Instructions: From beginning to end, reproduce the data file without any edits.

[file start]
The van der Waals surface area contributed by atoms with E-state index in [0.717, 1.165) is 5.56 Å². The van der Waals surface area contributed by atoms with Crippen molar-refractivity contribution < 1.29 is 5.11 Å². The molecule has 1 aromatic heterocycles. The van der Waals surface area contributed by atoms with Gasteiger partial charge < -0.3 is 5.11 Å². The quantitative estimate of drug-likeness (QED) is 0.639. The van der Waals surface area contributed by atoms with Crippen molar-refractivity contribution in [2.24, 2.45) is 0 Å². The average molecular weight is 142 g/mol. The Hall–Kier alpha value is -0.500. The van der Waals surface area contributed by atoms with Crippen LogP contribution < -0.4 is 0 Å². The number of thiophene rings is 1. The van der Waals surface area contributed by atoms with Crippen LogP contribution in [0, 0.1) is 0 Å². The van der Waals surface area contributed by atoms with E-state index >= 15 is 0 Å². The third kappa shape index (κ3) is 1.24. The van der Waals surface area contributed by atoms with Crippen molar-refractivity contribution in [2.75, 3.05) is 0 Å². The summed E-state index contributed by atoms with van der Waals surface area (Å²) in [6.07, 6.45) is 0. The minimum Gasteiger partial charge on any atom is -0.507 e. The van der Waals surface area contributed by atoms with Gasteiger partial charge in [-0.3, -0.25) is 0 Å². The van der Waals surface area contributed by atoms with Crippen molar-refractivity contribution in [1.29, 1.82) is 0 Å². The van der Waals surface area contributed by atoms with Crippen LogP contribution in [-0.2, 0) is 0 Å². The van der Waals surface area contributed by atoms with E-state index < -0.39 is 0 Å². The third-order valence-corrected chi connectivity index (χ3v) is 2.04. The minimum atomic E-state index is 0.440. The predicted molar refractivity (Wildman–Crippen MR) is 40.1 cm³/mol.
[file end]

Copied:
The van der Waals surface area contributed by atoms with E-state index in [0.717, 1.165) is 5.56 Å². The van der Waals surface area contributed by atoms with Crippen molar-refractivity contribution < 1.29 is 5.11 Å². The molecule has 1 aromatic heterocycles. The van der Waals surface area contributed by atoms with Gasteiger partial charge < -0.3 is 5.11 Å². The quantitative estimate of drug-likeness (QED) is 0.639. The van der Waals surface area contributed by atoms with Crippen molar-refractivity contribution in [2.24, 2.45) is 0 Å². The average molecular weight is 142 g/mol. The Hall–Kier alpha value is -0.500. The van der Waals surface area contributed by atoms with Crippen LogP contribution < -0.4 is 0 Å². The number of thiophene rings is 1. The van der Waals surface area contributed by atoms with Crippen LogP contribution in [0, 0.1) is 0 Å². The van der Waals surface area contributed by atoms with E-state index >= 15 is 0 Å². The third kappa shape index (κ3) is 1.24. The van der Waals surface area contributed by atoms with Crippen molar-refractivity contribution in [2.75, 3.05) is 0 Å². The summed E-state index contributed by atoms with van der Waals surface area (Å²) in [6.07, 6.45) is 0. The minimum Gasteiger partial charge on any atom is -0.507 e. The van der Waals surface area contributed by atoms with Gasteiger partial charge in [-0.3, -0.25) is 0 Å². The van der Waals surface area contributed by atoms with Crippen molar-refractivity contribution in [1.29, 1.82) is 0 Å². The van der Waals surface area contributed by atoms with Crippen LogP contribution in [-0.2, 0) is 0 Å². The van der Waals surface area contributed by atoms with E-state index < -0.39 is 0 Å². The third-order valence-corrected chi connectivity index (χ3v) is 2.04. The minimum atomic E-state index is 0.440. The predicted molar refractivity (Wildman–Crippen MR) is 40.1 cm³/mol.